Suga: Yeah, Rapmon had it hard.
J-hope: Training time!
Jimin: At first I just wanted to become a singer without any plan at all, but I got a lot of help from the hyungs. They told me about genres and recommended me songs so I could get it easily, I listened to it and found it fun. That’s why I could have interest in hip hop.
Jungkook: I can talk about it now but honestly it was hard for me.
J-hope: Yeah. It was really hard for Jungkook at first when he came across hip hop.
Rap Monster: That’s right. Passion is not something that can be forced.
Jungkook: At first I kept listening to it and kept trying, but it was hard.
Jimin: Yeah, we talked about it a lot back then.
Suga: Why was it?
Jimin: One day Jungkook suddenly said “Hyung, I don’t know.” He said it was too difficult.
Suga: So we recommended him other genres besides hip hop. We told him “Just listen to music”.
V: That’s right. Hyungs picked a lot of lists for me. Especially Rapmon-hyung gave me a lot.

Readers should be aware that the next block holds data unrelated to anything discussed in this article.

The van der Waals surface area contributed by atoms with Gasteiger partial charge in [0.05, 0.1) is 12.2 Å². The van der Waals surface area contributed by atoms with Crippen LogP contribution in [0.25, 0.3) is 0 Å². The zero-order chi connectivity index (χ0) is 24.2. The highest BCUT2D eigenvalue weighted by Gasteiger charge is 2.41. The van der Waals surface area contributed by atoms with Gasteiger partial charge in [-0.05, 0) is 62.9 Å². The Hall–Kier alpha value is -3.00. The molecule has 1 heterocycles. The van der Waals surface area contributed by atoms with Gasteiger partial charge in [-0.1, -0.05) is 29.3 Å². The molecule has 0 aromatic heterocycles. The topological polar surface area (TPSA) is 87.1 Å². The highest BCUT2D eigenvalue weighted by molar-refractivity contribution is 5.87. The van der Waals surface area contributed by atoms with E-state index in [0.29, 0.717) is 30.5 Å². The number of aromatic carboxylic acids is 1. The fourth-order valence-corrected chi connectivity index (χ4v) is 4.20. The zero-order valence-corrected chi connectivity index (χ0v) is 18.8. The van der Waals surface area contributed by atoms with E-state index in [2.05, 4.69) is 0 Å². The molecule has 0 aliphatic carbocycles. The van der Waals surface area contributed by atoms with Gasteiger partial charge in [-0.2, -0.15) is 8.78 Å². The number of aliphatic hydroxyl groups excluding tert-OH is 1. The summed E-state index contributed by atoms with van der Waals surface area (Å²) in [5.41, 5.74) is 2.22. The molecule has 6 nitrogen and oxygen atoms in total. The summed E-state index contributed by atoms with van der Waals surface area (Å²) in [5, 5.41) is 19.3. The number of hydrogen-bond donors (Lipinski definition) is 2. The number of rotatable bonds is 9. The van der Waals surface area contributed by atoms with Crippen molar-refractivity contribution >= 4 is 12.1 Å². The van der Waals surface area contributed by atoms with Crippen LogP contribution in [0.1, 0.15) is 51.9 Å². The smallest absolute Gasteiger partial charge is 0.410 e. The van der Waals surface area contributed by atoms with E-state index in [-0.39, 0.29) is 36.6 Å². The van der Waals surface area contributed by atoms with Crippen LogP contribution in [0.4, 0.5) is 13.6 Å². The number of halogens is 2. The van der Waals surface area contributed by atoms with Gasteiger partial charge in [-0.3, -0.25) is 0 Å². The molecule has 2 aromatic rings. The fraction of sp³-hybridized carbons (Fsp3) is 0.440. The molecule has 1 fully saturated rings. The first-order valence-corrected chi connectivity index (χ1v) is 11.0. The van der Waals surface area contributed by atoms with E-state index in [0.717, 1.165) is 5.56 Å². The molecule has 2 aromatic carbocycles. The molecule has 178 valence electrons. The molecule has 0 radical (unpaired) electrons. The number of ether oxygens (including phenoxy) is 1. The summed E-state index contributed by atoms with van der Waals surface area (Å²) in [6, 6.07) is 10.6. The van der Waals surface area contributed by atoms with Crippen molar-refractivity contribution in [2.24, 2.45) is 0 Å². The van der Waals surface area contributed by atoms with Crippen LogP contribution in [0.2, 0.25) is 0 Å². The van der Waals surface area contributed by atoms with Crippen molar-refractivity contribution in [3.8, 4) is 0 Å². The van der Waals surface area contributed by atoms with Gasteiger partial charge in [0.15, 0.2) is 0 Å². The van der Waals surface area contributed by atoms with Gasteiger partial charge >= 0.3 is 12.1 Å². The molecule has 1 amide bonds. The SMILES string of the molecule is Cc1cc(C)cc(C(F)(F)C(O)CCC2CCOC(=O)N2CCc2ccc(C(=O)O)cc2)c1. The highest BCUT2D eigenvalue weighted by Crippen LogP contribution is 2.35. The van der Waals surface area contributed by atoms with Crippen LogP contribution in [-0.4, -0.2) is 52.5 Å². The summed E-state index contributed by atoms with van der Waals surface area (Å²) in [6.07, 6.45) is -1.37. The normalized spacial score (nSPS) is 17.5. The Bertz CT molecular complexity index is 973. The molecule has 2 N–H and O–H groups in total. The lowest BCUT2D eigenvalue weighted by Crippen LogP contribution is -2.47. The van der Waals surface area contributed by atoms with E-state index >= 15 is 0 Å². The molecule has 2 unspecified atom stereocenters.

Rap Monster: Listening to hip hop helped Jungkook a lot with doing his favorite kind of choreography, so at first I let him listen to R&B a lot as well so he could easily catch it.
J-hope: The biggest thing as Jungkook slowly being introduced to music is his trip to America. (laughs)
“I really wanted the hip-hop community to embrace Hamilton because it’s such a love letter to them… I thought I would write a bunch of great songs that tell the greatest hits of Hamilton’s life, have artists cover it, and someone else would stage it later. When I first said, ‘hip-hop, Founding Fathers,’ they thought it was a spoof. But the show makes its own case.” x
since i read way too many bts fics, i thought i’d rec a few to those poor souls who are searching near and far for fics to read, or are just bored and want to be entertained. either way, happy reading :)
before reading, please make sure to check warnings/tags.
An AU where Jungkook needs to kill Taehyung, but Taehyung also needs to kill Jungkook, and things get (more than) a bit complicated.